From Alberta to the Alaskan border and Nunavut to the Northwest Territories, there’s a swag of spots right around Canada to see the Aurora Borealis when the colours start swirling.
The first time I spied the Northern Lights I was standing in a Fort McMurray field. It was a frosty night in the middle of an Alberta winter, and the display was so vibrant it was like a Disney animator created the spectacle.
My second encounter was on the deck of an ice-strengthened ship cruising the Northwest Passage deep inside the Canadian Arctic. The bolts of pink and red above reflected in the opaque surfaces of the icebergs surrounding the vessel.
The third moment was in The Yukon, during a late-summer stay at a luxury lodge near Whitehorse. I spotted a purple haze creeping across the horizon during the few minutes of darkness when the sun finally set close to 2 am.
Canada is one of the best places on the planet to savour the Northern Lights. With visitors exploring this lovely land, from the famous national parks near the US border to the isolated islands in Nunavut’s north. Witnesses The Aurora Borealis dance across the night sky when conditions are right.
Here are three places that not only offer better-than-average chances of glimpsing the Northern Lights but let curious travellers see a rare side of out-of-the-way Canada.
Locals boast the Northwest Territories is the best place on the planet to catch the Northern Lights. The Aurora is visible around 240 nights every year – with the province capital Yellowknife an excellent base for autumn or winter visits.
Hop on a bush plane to remote Blachford Lake Lodge and spend days exploring the backcountry by foot, skates, snowshoes or snowmobile. When night falls the show begins, you can head to Aurora Village to camp under the stars in a cozy tepee.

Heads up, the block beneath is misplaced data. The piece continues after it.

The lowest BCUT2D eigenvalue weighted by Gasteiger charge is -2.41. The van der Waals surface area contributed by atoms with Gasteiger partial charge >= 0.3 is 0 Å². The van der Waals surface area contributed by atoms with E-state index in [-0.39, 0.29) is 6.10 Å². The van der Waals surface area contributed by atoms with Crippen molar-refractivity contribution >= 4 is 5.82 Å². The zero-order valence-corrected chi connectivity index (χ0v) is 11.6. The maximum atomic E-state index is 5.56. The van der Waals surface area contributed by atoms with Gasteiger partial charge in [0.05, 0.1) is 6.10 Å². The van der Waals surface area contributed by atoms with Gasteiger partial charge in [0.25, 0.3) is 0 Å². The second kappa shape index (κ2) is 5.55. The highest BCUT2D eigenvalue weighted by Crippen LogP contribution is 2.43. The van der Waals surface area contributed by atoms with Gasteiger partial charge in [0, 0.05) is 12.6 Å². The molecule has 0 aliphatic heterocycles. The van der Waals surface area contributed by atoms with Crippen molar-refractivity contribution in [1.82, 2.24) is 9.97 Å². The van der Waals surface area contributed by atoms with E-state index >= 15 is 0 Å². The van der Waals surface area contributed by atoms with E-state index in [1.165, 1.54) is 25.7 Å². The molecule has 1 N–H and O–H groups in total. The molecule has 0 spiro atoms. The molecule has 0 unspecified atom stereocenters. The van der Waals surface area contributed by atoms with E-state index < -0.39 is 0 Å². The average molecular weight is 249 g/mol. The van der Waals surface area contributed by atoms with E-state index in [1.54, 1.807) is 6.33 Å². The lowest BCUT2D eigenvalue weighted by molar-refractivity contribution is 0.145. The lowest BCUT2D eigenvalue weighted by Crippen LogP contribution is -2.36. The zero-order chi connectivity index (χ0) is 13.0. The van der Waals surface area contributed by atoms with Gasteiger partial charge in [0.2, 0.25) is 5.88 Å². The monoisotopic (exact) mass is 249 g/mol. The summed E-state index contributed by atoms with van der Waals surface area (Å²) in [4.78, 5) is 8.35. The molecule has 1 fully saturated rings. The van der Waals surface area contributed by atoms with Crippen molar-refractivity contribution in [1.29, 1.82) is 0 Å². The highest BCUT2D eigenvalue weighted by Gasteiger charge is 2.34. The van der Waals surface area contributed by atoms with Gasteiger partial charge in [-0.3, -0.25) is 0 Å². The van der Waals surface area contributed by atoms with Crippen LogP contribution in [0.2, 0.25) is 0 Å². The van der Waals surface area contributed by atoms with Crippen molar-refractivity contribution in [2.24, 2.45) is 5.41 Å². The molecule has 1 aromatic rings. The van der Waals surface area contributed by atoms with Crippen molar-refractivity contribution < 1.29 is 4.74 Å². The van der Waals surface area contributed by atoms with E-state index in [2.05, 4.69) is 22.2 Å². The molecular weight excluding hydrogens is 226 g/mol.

It takes three hours to fly from Vancouver or Calgary to Whitehorse with the journey whisking travellers to an authentic frontier town that not only boasts a menagerie of wildlife, awesome scenery and gold-rush tales but easy Aurora access.
Stop at Takhini Hot Springs to do a spot of sky-gazing while soaking in soothing thermal water, check into the Northern Lights Resort & Spa for a comfortable lodge experience, or simply drive a few kilometres from town and park in a clearing to watch the ribbons of colour from the front seat.
Churchill is a secluded settlement on the edge of Hudson Bay in Manitoba’s icy north. Not only is it a wildlife lovers dream, looking for close encounters with polar bears and beluga whales. It’s an almost guaranteed Northern Lights location during the cold months.
Between September and November stay at Aikens Lake Wilderness Lodge, during February and March join a Frontiers North after-dark expedition on board a comfortable Tundra Buggy, or dine at RAW: Churchill which is a pop-up shack with see-through ceiling inside the Prince of Wales Fort.
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